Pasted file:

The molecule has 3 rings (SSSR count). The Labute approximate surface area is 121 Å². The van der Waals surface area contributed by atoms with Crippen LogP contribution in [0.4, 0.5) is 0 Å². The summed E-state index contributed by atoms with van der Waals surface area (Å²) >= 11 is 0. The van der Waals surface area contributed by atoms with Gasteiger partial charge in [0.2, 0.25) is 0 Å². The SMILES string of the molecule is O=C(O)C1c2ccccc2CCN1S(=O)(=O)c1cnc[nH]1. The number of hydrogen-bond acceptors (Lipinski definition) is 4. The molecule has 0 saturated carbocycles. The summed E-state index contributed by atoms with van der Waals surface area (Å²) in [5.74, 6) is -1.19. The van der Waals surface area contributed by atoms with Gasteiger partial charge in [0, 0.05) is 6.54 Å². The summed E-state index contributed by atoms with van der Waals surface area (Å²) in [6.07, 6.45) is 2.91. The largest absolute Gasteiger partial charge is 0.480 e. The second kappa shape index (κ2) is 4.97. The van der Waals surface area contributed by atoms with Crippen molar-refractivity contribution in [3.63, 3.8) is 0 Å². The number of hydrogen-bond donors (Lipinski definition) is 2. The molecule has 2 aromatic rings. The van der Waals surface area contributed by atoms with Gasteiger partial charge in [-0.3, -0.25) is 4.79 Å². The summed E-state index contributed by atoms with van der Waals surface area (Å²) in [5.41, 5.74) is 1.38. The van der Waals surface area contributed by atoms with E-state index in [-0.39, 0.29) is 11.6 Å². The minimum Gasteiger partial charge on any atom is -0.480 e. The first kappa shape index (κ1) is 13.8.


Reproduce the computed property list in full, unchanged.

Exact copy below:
The molecule has 3 rings (SSSR count). The Labute approximate surface area is 121 Å². The van der Waals surface area contributed by atoms with Crippen LogP contribution in [0.4, 0.5) is 0 Å². The summed E-state index contributed by atoms with van der Waals surface area (Å²) >= 11 is 0. The van der Waals surface area contributed by atoms with Gasteiger partial charge in [0.2, 0.25) is 0 Å². The SMILES string of the molecule is O=C(O)C1c2ccccc2CCN1S(=O)(=O)c1cnc[nH]1. The number of hydrogen-bond acceptors (Lipinski definition) is 4. The molecule has 0 saturated carbocycles. The summed E-state index contributed by atoms with van der Waals surface area (Å²) in [5.74, 6) is -1.19. The van der Waals surface area contributed by atoms with Gasteiger partial charge in [0, 0.05) is 6.54 Å². The summed E-state index contributed by atoms with van der Waals surface area (Å²) in [6.07, 6.45) is 2.91. The largest absolute Gasteiger partial charge is 0.480 e. The second kappa shape index (κ2) is 4.97. The van der Waals surface area contributed by atoms with Crippen molar-refractivity contribution in [3.63, 3.8) is 0 Å². The number of hydrogen-bond donors (Lipinski definition) is 2. The molecule has 2 aromatic rings. The van der Waals surface area contributed by atoms with Gasteiger partial charge in [-0.3, -0.25) is 4.79 Å². The summed E-state index contributed by atoms with van der Waals surface area (Å²) in [5.41, 5.74) is 1.38. The van der Waals surface area contributed by atoms with E-state index in [-0.39, 0.29) is 11.6 Å². The minimum Gasteiger partial charge on any atom is -0.480 e. The first kappa shape index (κ1) is 13.8.